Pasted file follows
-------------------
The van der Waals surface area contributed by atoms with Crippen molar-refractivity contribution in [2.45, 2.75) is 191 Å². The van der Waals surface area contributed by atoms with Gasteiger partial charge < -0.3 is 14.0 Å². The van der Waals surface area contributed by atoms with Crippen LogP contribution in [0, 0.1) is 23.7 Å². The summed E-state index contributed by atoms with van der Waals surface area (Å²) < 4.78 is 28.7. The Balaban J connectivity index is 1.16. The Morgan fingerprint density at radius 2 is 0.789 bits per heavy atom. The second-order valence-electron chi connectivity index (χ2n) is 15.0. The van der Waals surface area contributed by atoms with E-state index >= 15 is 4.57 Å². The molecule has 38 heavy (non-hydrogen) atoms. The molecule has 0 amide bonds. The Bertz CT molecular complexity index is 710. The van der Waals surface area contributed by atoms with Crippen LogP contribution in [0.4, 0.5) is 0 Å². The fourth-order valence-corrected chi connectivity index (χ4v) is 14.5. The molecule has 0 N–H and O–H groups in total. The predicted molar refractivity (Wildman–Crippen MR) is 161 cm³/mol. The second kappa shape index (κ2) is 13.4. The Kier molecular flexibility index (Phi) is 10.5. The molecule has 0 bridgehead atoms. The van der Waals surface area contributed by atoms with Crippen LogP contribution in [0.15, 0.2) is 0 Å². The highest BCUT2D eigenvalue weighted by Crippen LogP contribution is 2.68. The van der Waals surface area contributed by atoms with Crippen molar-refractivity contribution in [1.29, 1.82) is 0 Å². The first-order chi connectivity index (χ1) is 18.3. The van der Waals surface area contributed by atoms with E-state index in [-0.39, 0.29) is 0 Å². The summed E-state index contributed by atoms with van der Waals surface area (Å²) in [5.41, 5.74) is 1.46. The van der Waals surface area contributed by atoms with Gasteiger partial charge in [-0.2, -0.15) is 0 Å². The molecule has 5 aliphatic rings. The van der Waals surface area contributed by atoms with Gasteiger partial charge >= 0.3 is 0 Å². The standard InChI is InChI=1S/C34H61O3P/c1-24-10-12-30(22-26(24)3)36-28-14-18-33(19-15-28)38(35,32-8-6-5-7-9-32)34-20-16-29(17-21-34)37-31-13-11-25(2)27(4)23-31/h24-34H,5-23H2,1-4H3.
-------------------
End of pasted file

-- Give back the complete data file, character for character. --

The van der Waals surface area contributed by atoms with Crippen molar-refractivity contribution in [2.45, 2.75) is 191 Å². The van der Waals surface area contributed by atoms with Gasteiger partial charge < -0.3 is 14.0 Å². The van der Waals surface area contributed by atoms with Crippen LogP contribution in [0, 0.1) is 23.7 Å². The summed E-state index contributed by atoms with van der Waals surface area (Å²) < 4.78 is 28.7. The Balaban J connectivity index is 1.16. The Morgan fingerprint density at radius 2 is 0.789 bits per heavy atom. The second-order valence-electron chi connectivity index (χ2n) is 15.0. The van der Waals surface area contributed by atoms with E-state index >= 15 is 4.57 Å². The molecule has 38 heavy (non-hydrogen) atoms. The molecule has 0 amide bonds. The Bertz CT molecular complexity index is 710. The van der Waals surface area contributed by atoms with Crippen LogP contribution in [0.4, 0.5) is 0 Å². The fourth-order valence-corrected chi connectivity index (χ4v) is 14.5. The molecule has 0 N–H and O–H groups in total. The predicted molar refractivity (Wildman–Crippen MR) is 161 cm³/mol. The second kappa shape index (κ2) is 13.4. The Kier molecular flexibility index (Phi) is 10.5. The molecule has 0 bridgehead atoms. The van der Waals surface area contributed by atoms with Crippen LogP contribution in [0.15, 0.2) is 0 Å². The highest BCUT2D eigenvalue weighted by Crippen LogP contribution is 2.68. The van der Waals surface area contributed by atoms with Crippen molar-refractivity contribution in [1.29, 1.82) is 0 Å². The first-order chi connectivity index (χ1) is 18.3. The van der Waals surface area contributed by atoms with E-state index in [-0.39, 0.29) is 0 Å². The summed E-state index contributed by atoms with van der Waals surface area (Å²) in [5.41, 5.74) is 1.46. The van der Waals surface area contributed by atoms with Gasteiger partial charge in [-0.2, -0.15) is 0 Å². The molecule has 5 aliphatic rings. The van der Waals surface area contributed by atoms with Gasteiger partial charge >= 0.3 is 0 Å². The standard InChI is InChI=1S/C34H61O3P/c1-24-10-12-30(22-26(24)3)36-28-14-18-33(19-15-28)38(35,32-8-6-5-7-9-32)34-20-16-29(17-21-34)37-31-13-11-25(2)27(4)23-31/h24-34H,5-23H2,1-4H3.